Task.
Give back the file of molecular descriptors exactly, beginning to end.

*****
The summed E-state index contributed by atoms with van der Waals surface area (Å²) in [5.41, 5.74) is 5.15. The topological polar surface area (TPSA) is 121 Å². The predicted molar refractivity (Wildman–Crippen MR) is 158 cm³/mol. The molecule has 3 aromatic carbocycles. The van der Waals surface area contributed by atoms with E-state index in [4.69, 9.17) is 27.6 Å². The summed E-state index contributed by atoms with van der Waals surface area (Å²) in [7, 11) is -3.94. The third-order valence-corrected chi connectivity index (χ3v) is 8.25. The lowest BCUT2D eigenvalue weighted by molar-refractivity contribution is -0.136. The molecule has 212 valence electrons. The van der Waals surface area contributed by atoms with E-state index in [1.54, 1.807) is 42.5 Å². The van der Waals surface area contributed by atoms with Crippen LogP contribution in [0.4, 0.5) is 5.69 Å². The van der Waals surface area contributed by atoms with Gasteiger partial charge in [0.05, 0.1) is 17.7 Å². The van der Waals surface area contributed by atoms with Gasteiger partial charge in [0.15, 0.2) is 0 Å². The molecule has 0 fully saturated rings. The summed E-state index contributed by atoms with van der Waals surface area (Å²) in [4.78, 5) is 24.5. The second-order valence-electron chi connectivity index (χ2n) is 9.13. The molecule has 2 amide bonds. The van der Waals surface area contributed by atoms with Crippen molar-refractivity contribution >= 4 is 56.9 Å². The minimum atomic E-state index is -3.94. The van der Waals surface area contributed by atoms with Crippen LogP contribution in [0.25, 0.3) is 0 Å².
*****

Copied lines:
The summed E-state index contributed by atoms with van der Waals surface area (Å²) in [5.41, 5.74) is 5.15. The topological polar surface area (TPSA) is 121 Å². The predicted molar refractivity (Wildman–Crippen MR) is 158 cm³/mol. The molecule has 3 aromatic carbocycles. The van der Waals surface area contributed by atoms with E-state index in [4.69, 9.17) is 27.6 Å². The summed E-state index contributed by atoms with van der Waals surface area (Å²) in [7, 11) is -3.94. The third-order valence-corrected chi connectivity index (χ3v) is 8.25. The lowest BCUT2D eigenvalue weighted by molar-refractivity contribution is -0.136. The molecule has 212 valence electrons. The van der Waals surface area contributed by atoms with E-state index in [1.54, 1.807) is 42.5 Å². The van der Waals surface area contributed by atoms with Crippen LogP contribution in [0.4, 0.5) is 5.69 Å². The van der Waals surface area contributed by atoms with Gasteiger partial charge in [0.05, 0.1) is 17.7 Å². The van der Waals surface area contributed by atoms with Gasteiger partial charge in [0.15, 0.2) is 0 Å². The molecule has 0 fully saturated rings. The summed E-state index contributed by atoms with van der Waals surface area (Å²) in [4.78, 5) is 24.5. The second-order valence-electron chi connectivity index (χ2n) is 9.13. The molecule has 2 amide bonds. The van der Waals surface area contributed by atoms with Crippen molar-refractivity contribution >= 4 is 56.9 Å². The minimum atomic E-state index is -3.94. The van der Waals surface area contributed by atoms with Crippen LogP contribution in [0.25, 0.3) is 0 Å².